Top lawyer, Gomin Dayasiri, and General Secretary of the Communist Party of Sri Lanka, Dew Gunasekera, declared that Sangakkara couldn’t have made that statement in the UK at a better time.

The late Dayasri never hesitated to take on the Rajapaksa government if he felt it was on the wrong path.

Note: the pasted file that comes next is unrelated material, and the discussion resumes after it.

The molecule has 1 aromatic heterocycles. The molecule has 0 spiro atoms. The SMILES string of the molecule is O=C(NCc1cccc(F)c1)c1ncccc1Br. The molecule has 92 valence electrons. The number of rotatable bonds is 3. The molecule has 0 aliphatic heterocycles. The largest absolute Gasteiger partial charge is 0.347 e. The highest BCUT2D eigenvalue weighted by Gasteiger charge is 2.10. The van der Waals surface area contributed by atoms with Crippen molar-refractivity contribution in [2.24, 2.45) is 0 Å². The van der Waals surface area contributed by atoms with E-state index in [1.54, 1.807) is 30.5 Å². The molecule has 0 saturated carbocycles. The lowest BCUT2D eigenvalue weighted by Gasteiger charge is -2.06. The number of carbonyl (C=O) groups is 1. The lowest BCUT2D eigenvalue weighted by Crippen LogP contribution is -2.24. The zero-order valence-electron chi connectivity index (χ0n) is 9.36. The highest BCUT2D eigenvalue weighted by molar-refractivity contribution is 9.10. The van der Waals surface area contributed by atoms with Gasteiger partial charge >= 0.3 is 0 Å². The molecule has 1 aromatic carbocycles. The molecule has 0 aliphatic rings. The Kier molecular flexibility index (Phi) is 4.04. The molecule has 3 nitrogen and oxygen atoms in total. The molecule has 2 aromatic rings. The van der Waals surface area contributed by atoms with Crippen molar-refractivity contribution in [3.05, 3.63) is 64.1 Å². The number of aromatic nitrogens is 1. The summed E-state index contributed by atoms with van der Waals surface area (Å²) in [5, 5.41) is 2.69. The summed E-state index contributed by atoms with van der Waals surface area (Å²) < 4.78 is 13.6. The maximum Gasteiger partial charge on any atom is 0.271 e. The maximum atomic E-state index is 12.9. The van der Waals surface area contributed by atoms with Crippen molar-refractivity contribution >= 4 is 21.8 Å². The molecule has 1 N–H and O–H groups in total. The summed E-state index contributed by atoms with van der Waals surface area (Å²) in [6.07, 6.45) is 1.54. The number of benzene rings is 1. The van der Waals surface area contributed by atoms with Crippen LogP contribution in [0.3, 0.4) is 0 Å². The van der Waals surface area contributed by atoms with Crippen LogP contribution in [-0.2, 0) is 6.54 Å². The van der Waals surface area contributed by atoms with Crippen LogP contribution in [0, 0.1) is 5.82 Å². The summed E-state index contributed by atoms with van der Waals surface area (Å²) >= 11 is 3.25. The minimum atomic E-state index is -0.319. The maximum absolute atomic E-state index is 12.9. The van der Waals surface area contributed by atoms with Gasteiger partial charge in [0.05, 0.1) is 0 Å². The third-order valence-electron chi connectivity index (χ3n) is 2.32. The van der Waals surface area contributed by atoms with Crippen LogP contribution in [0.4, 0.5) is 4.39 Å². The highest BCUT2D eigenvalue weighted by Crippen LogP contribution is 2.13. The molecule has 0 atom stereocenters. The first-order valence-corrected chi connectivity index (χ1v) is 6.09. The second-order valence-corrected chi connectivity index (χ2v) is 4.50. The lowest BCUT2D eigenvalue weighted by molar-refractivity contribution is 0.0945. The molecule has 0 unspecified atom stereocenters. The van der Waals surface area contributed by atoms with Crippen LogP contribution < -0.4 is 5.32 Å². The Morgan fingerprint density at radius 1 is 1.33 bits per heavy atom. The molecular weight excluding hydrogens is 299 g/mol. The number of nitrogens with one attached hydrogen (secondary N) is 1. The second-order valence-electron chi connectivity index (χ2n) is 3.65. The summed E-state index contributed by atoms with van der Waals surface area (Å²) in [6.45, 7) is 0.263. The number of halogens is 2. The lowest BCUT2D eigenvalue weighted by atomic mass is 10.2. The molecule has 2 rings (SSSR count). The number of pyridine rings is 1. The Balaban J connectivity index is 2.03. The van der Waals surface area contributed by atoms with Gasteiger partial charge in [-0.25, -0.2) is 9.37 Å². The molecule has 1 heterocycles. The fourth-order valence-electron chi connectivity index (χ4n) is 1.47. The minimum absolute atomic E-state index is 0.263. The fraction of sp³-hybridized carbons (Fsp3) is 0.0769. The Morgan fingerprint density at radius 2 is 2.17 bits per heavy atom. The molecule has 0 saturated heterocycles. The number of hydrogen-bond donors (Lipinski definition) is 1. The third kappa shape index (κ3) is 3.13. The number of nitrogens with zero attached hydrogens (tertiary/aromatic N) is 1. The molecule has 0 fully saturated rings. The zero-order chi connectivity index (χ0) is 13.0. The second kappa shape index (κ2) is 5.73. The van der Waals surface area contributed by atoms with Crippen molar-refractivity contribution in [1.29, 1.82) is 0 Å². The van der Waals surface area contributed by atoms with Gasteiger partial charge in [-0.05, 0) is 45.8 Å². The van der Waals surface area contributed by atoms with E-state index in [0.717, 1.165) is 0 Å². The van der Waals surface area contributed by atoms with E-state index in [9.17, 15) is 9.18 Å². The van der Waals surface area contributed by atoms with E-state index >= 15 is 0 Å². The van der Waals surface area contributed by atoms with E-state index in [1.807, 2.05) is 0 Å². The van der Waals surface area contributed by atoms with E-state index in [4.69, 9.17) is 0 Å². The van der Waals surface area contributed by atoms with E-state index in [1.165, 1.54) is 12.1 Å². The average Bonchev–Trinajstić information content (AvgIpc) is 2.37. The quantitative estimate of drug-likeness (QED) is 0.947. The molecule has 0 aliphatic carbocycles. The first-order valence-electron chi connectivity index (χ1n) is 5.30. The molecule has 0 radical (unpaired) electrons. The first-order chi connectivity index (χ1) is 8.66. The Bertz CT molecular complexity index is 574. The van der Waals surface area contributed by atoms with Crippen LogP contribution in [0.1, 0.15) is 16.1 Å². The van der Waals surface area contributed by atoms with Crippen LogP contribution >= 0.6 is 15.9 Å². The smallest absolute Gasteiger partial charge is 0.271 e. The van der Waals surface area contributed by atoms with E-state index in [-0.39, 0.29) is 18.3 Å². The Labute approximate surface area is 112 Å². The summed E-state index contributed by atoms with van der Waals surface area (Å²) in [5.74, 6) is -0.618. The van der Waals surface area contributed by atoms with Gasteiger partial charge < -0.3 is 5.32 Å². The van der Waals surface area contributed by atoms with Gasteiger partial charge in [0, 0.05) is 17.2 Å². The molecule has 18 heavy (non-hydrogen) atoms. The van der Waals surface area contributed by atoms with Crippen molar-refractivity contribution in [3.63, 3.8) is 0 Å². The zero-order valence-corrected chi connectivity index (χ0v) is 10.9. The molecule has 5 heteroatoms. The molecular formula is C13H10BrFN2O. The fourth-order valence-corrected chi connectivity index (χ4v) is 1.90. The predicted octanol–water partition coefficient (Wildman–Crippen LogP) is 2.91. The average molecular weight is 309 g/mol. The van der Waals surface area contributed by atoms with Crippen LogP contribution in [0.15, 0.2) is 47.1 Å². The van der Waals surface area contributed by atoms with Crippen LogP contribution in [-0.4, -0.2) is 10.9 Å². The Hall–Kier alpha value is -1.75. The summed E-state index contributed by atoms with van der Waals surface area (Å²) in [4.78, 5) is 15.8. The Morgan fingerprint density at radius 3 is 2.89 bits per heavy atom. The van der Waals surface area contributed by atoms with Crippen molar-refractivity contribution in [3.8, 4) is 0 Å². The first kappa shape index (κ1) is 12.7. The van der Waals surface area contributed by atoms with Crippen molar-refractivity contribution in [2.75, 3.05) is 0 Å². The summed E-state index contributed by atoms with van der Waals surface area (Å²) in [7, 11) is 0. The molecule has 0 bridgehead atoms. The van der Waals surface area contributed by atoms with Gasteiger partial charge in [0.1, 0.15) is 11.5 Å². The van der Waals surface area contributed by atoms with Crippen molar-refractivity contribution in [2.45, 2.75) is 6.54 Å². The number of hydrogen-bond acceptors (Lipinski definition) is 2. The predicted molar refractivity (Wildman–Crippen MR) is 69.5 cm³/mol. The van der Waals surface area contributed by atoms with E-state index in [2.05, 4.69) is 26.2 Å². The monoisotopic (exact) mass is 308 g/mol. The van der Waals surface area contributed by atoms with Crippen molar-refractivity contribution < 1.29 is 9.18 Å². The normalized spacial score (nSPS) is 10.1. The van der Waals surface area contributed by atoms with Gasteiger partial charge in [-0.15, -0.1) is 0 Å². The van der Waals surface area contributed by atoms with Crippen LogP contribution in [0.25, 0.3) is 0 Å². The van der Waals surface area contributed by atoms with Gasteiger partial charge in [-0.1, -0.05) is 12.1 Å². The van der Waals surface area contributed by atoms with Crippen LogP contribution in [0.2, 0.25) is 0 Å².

A case in point is Kumar Sangakkara’s controversial hour-long Sir Colin Cowdrey lecture delivered in July 2011, at Lords. A section of the then government depicted the lecture as a frontal attack on them. Those who resented Sangakkara for exposing their wrongs, cleverly deceived then President Mahinda Rajapaksa. They propagated the lie that the cricketer was challenging the government and was working with the Opposition. Sangakkara earned the wrath of the then government though he paid a glowing tribute to the war winning armed forces at such a prestigious forum at a time a section of the international community, including the UK, was and is literally hounding Sri Lanka’s valiant fighting units for bringing on an implausible victory against all odds, wherever possible.